Jean Luc took my hand and led me to his mud-splattered red and white 1948 Dodge delivery truck with the white wall tires and the big clunky grill, and the two of us made for his friend Mattie's home in Slidell, off of Lake Pontchartrain. Mattie, the lady everyone, black or white calls "Tantie," being that she's like everyone's aunt, is a traiter--a healer--and he wanted her to have a look at me, as well as add the womanly touches that an old bachelor man would have trouble with. I'd bought his con and accepted his offer of help, even when I knew he was lying through his teeth, as, of course, he was, all the time. Of course he wanted to use me; that's why he wanted to teach me to be a better crook. He'd had every intention of training me to be the best thief I could be...all the better for him to get whatever he wanted from anyone he wanted. I didn't know at the time that he knew the men behind Fagan's Mob. It took me a while to put enough cards together and come up trumps on the connection. I'd been set up to rob him so that he could charm me into his clutches, like the dimwitted fly into the web of the spider. The adoption papers were signed and notarized within days and I was bound over to legally become Jean Luc's boy to mold into his image. The most resourceful and clever of the boy thieves of New Orleans and I walked right into a trap I'll never live to get out of. Life just ain't fair. But on that night a year ago, Papa taught me straight off the most important lesson I've ever learned and I remind myself of it daily: don't never trust nobody.
After applying some of Tantie's pungent homemade medicinal salve to my wounds, I crawled into my cold, creaking bed, lying there minute after minute in the hazy moonlight wondering what Papa had in store for me later on. Whatever it was, it had to be mighty important to him to beat me into doing it. Normally, a bit of pleading or laying down a guilt trip about him taking me in and what I owe him for it has been his standard method. Usually he's avoided hurting me badly or raising my anger too much. Most folks living with a "devil child" with dangerous powers have better sense than pushing their luck. But being capable of instilling fear, guilt and feelings of obligation are powerful weapons in the hands of a cunning adult leading an unholy alliance with a dependent child possessed of volatile abilities, and Jean Luc has never hesitated to use whatever method of controlling me worked the best. My biggest fear is that now that he's crossed the waters into the land of this kind of hateful punishment for defying him, there's no telling where it will stop.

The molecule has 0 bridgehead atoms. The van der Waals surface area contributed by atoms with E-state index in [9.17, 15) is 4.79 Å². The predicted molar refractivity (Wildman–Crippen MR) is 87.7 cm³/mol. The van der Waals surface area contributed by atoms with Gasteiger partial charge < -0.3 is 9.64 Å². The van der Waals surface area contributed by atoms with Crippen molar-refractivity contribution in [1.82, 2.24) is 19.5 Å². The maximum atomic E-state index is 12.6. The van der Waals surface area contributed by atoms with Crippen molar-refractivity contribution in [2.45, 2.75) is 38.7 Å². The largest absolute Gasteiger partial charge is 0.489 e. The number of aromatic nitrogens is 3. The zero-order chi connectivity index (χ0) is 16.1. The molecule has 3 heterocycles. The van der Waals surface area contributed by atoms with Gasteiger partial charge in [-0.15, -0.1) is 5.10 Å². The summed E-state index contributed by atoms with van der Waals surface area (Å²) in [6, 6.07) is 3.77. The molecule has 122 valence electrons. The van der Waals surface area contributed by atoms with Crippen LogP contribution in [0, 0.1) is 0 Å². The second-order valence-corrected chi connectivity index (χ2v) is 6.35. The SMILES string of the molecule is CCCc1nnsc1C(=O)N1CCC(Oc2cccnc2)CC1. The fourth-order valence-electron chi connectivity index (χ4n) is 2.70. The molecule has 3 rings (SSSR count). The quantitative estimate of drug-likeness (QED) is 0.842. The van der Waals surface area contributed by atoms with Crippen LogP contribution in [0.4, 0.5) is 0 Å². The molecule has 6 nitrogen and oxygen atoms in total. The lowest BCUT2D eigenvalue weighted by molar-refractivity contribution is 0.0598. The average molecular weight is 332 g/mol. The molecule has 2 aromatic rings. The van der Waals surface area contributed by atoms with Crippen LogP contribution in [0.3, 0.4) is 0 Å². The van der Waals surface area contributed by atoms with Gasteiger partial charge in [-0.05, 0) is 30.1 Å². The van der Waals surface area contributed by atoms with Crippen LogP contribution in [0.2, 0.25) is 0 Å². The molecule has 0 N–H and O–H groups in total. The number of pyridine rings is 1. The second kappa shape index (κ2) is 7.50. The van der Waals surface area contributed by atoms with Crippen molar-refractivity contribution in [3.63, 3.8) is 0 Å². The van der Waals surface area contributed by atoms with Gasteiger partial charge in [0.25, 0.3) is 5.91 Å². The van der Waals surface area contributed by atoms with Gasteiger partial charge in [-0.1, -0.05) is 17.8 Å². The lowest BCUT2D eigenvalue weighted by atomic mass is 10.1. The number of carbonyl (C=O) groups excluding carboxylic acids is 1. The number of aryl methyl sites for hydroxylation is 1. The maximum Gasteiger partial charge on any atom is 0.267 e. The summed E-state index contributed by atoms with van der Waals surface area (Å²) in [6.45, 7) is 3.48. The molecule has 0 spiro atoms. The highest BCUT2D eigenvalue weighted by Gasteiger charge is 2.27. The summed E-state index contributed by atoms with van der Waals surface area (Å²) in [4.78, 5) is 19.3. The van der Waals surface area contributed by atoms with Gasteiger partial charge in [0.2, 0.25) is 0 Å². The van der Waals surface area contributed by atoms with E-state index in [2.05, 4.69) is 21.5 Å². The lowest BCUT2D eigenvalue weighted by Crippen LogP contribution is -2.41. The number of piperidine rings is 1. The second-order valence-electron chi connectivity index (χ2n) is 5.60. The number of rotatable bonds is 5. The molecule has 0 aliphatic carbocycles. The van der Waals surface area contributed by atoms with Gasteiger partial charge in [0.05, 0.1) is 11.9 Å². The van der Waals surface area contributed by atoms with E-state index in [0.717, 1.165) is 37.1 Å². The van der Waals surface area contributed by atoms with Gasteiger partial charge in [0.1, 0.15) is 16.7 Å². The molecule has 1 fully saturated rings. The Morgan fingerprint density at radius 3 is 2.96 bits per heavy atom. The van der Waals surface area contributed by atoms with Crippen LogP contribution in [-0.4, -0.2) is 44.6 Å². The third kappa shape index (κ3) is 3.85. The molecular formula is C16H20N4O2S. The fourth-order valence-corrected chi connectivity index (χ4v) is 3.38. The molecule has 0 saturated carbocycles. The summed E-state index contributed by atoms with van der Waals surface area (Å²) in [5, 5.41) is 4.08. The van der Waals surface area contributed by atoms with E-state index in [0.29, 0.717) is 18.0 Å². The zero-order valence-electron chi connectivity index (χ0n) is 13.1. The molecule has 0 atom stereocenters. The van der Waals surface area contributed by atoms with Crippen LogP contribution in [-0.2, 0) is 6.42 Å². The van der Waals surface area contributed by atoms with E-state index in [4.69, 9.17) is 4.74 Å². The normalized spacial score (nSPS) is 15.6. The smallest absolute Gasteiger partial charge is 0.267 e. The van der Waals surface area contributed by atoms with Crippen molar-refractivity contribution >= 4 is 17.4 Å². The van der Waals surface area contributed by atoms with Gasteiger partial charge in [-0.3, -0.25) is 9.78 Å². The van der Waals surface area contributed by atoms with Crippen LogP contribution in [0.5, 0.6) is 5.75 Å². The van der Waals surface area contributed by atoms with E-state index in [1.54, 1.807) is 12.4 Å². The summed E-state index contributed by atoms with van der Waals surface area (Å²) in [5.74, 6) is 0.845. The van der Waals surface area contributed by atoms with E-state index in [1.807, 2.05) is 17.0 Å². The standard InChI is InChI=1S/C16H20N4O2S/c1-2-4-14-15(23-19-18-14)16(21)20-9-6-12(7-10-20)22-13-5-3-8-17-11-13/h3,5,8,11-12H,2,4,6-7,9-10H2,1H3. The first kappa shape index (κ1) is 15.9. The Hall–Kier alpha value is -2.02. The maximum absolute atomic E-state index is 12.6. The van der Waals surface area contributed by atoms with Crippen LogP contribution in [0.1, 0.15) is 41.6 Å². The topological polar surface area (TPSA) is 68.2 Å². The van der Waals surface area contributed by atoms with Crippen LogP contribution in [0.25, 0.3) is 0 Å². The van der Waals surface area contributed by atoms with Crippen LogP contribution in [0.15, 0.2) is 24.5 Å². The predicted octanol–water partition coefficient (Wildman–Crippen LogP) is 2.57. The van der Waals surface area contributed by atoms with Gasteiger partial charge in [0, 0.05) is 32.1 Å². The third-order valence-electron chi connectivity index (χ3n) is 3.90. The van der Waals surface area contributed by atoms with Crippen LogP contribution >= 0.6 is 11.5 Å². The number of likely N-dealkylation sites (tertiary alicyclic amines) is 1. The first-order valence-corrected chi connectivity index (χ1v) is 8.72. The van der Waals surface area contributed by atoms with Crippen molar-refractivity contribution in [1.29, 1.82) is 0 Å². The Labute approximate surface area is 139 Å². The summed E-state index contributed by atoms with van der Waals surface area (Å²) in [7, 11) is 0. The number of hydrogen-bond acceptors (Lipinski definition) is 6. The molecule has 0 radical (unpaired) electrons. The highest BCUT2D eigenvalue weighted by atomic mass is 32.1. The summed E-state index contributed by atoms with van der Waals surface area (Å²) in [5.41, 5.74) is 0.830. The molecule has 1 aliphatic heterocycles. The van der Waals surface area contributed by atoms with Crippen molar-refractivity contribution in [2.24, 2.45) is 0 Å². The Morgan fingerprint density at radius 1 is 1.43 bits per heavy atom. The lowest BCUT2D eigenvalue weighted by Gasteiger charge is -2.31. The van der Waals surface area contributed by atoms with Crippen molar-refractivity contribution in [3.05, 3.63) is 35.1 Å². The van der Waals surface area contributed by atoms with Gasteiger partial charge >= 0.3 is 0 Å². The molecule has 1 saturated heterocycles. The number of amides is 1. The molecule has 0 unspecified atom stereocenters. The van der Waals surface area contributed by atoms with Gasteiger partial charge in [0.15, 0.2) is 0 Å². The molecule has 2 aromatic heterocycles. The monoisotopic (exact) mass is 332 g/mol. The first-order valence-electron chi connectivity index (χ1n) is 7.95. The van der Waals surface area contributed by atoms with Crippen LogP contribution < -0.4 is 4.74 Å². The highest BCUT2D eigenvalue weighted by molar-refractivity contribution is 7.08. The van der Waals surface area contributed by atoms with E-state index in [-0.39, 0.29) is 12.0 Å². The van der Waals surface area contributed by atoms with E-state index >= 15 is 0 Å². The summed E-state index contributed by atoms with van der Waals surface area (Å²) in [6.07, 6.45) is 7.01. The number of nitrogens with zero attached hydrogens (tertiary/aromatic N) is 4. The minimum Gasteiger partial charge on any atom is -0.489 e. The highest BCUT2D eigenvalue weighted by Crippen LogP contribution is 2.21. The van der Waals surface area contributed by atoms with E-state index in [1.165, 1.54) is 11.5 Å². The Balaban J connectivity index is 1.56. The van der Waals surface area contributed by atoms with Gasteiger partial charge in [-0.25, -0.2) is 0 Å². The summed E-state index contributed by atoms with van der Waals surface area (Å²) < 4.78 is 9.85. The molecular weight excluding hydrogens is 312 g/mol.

Most of Papa's night capers begin around 2am. Lots of times, we don't knock off until 4 or 5am. Those are pretty rough hours for a school boy to keep. I've spent many a day at school being punished by Sister Clare Marie, with me being made to hold all of my books and stand facing the wall in the back corner of my homeroom, all for falling asleep because Papa had me out all night. Then I'd get a swat for coming home with a note from the good Sister saying that I wasn't paying attention in class. Papa don't like being embarrassed in front of the folks up to the Church. It messes up that air of respectability he's known for...at least in their eyes. Every member of Clan LeBeau has belonged to the parish of St. Martin de Tours since the first arrivals landed from their long journey down from Acadie in 1756, the victims of Le Grand Derangement--the Great Expulsion--at the hands of the British. St. Martin is the patron saint of Cajuns and meant to protect us, but so far I think he's been sleeping on the job while I've been praying.
I expect I must have finally dozed off because, before I know it, a rapid knock hit my bedroom door like thunder. "Remy? You up, boy? It's 2:30 and we got to be leaving," Papa called out in a whisper. I don't know why he was bothering to whisper: we were the only two in the house.
Startled but now aroused, I called back to him, "Oui, Papa," as I shuffled around to get my clothes on: a black pull-over sweatshirt, a pair of worn-out sneakers and dark brown hand-me-down pants several sizes too big for me and held up by tightening one of Papa's old belts around my waist. I went to the antique basin in the corner of my room, poured a little water from the pitcher and splashed it onto my face, trying to wash the sleep from my eyes and the fog from my brain. Grabbing a rubber band from the top of the bureau next to it, I gathered up my messy hair and tied it into a short ponytail to make sure it wouldn't get in my way later.